Filling the Blues - the spirit of Ramadan in action - Dubai.

A few years ago, Tahir Shah's attention was caught by some workers. He was curious. When did they  break their fast? Where did they do this? Long before he had even created his empire of Moti Roti, described as healthy Pakistani home cooking, he started out with a couple of people to make the iftars of the workers around the area where he lived memorable and meaningful.

Three years on, this gesture has grown, with different sponsors every night contributing to his vision of making a difference. Through social media, leading Dubai bloggers (I will use their profile names on Twitter) CoffeeCakes&Running and Geordie Armani have joined him in fashioning a distraction and even momentary happiness for the most deserving of people, some of the blue collar workers in Dubai. Hence the Twitter # known as 'fillingtheblues'. Admirable as they are, and I believe we can learn from them, this piece is about someone else. Someone who represents the many faces we see passing us in the morning, sleepily and wearily looking out of buses on their way to another long day of work.

Qasim, a security worker at the site where the iftar packs were handed out. 
Qasim, a 24 year old Pakistani native from Lahore, invites me to escape the heat and humidity. He has an air conditioned 1.5m X1.5m security 'office'. He offers me a chair, using broken English and gestures, that I am able to understand though. There is a liveliness in his voice. It is 8pm and he has not had his iftar yet, having fasted the day. But when you interact him, you would not say that he has been fasting. He exudes energy, enthusiasm and happiness. I find out that he works 12 hours a day and does not have a day off. Amazingly, there is not a hint of resentment or bitterness. He talks about his home where he has 2 brothers and 4 sisters. He, like many other workers here, sends money home  every month. I continue to listen as I see the first group of workers arriving for their iftar bags.  I hope we have a chance to continue later.

The arrival of the burritos.
Outside, a line is forming while the volunteers for the night, including a very passionate group from The Ritz Carlton DIFC,  make sure they have everything ready. It is simple: water, juice, camel milk and burritos, apples, bananas, muffins and some sweets will make up their iftar packs tonight. There is something so dignified about the workers as they line up. I meet an elderly man, probably in his  50s, with grey hair, possibly prematurely so because of the life of sacrifice he has chosen so that his family back home can have a better life. I am reminded of my father. Poignant.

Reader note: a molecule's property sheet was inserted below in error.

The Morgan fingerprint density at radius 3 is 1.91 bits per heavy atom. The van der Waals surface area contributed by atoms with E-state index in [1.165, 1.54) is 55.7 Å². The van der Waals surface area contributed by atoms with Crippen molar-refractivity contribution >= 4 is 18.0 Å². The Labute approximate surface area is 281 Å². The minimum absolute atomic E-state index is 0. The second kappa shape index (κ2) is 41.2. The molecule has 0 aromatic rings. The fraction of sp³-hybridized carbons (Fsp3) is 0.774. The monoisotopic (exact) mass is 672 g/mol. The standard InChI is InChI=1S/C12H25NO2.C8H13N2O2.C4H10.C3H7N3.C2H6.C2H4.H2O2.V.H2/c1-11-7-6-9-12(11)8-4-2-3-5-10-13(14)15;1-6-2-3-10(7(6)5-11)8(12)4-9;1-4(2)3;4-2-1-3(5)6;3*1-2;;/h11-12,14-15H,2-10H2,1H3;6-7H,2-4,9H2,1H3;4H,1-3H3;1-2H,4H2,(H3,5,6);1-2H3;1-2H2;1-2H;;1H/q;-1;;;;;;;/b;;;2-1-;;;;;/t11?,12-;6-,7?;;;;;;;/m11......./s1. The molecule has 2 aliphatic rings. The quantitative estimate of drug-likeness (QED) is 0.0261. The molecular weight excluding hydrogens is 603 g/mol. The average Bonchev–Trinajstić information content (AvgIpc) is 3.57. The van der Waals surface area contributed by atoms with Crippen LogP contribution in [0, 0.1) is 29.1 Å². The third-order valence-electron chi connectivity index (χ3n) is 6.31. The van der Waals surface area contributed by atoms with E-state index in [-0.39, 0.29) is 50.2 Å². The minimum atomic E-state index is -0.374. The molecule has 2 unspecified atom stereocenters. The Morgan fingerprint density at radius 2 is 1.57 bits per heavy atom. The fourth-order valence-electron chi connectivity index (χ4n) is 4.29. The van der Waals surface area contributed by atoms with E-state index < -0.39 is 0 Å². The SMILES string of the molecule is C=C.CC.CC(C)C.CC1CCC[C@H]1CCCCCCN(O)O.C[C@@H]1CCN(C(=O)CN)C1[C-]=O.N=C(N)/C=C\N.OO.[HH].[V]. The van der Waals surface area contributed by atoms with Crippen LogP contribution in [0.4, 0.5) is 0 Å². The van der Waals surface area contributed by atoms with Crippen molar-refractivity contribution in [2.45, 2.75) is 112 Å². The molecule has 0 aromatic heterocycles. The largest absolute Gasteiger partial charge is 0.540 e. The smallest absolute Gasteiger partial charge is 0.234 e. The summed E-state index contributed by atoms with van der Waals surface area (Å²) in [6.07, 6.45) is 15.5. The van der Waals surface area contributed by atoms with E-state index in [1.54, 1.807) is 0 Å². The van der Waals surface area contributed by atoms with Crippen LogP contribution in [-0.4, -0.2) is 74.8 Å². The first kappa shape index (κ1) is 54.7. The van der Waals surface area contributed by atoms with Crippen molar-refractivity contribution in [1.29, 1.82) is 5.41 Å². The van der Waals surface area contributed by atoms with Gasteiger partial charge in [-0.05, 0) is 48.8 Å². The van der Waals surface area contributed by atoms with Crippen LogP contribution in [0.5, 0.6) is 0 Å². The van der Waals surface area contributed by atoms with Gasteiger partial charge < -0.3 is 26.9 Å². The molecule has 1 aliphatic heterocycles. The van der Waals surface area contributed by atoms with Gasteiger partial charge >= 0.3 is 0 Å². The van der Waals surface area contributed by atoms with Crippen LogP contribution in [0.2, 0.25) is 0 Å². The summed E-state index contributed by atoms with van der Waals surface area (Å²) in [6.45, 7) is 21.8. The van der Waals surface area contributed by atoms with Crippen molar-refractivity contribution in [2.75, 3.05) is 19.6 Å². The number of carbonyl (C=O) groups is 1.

I wish had the language ability to engage the man in the centre.
A quiet dignity
Pretty soon the line starts moving and I see something else that stirs my emotions anti clockwise - smile after smile after another smile. Bags or makeshift boxes  handed out. 12-15 Dhs has just bought happiness; elation in a plastic bag, a box or a hard hat abound. These workers have been coming here from the start of Ramadan and have had this break in what is otherwise a routine life of work, work and work. I imagine that these evenings have been to their lives what rain suddenly falling from the skies in TS Eliot's Wasteland would have been - something that will last in memory.

Volunteers handing out iftar packs. 
Happiness in a hard hat.
Happiness in a box. 
It is all over very quickly, as the workers board the bus to go to their accommodation. However, I catch up with Qasim who is still hanging around. I learn that he likes Hindi music and on the rare occasion he can, he loves playing cricket. He then talks about his favourite food which is chicken biryani. As we start to connect, it is time to leave. We exchange goodbyes.
Do I really need a caption here?
Did I leave this incredible evening with resolutions like,  "Oh I am never going to take for granted what I have" and "Wow, this really taught me perspective"? No. Instead I left for Abu Dhabi reveling in the smiles and laughter I experienced that night. It was a celebration of the simple life elevated to atmospheric levels. The smiles and the laughter. I thought about a restaurant chain owner and two bloggers who, while the rest of us are out there trying iftar after ftar and writing about it, bring respite and real joy to workers every night.

Sadly for Qasim and the other workers, the end of Ramadan will signal  a return to routine. Would it be asking too much to continue this gesture at least once a month to keep the spirit of giving and sharing going?

I don't know if I will see Qasim again, but sometimes relationships are just moments and no more. It was a moment I am likely to be thinking of for a long time.

Pics with permission : CoffeeCakes&Running

Sponsors who made this night possible - 23 July 2014

Taqado Mexican Kitchen
Cameliscious dairy products

Tahir Shah owner LLC

Brandon Stoltenkamp